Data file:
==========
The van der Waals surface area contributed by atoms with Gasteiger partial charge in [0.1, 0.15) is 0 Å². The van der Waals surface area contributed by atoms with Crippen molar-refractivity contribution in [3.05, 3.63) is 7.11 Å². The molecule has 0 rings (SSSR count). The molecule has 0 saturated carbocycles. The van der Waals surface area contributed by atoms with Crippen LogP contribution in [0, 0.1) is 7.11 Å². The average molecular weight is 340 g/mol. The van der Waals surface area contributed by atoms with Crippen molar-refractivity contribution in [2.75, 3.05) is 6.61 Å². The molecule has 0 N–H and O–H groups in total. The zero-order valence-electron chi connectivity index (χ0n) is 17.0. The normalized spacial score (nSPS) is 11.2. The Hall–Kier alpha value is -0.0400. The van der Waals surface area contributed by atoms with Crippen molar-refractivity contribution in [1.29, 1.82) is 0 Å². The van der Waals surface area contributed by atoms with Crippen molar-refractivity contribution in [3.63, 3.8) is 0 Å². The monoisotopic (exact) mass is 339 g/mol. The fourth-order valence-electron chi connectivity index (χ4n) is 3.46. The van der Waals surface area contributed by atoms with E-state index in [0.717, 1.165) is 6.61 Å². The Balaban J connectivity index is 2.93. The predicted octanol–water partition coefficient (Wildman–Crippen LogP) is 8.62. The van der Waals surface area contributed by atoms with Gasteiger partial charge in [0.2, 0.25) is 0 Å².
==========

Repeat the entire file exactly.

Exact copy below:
The van der Waals surface area contributed by atoms with Gasteiger partial charge in [0.1, 0.15) is 0 Å². The van der Waals surface area contributed by atoms with Crippen molar-refractivity contribution in [3.05, 3.63) is 7.11 Å². The molecule has 0 rings (SSSR count). The molecule has 0 saturated carbocycles. The van der Waals surface area contributed by atoms with Crippen LogP contribution in [0, 0.1) is 7.11 Å². The average molecular weight is 340 g/mol. The van der Waals surface area contributed by atoms with Crippen molar-refractivity contribution in [2.75, 3.05) is 6.61 Å². The molecule has 0 N–H and O–H groups in total. The zero-order valence-electron chi connectivity index (χ0n) is 17.0. The normalized spacial score (nSPS) is 11.2. The Hall–Kier alpha value is -0.0400. The van der Waals surface area contributed by atoms with Crippen molar-refractivity contribution in [1.29, 1.82) is 0 Å². The van der Waals surface area contributed by atoms with Crippen molar-refractivity contribution in [3.63, 3.8) is 0 Å². The monoisotopic (exact) mass is 339 g/mol. The fourth-order valence-electron chi connectivity index (χ4n) is 3.46. The van der Waals surface area contributed by atoms with E-state index in [0.717, 1.165) is 6.61 Å². The Balaban J connectivity index is 2.93. The predicted octanol–water partition coefficient (Wildman–Crippen LogP) is 8.62. The van der Waals surface area contributed by atoms with Gasteiger partial charge in [0.2, 0.25) is 0 Å².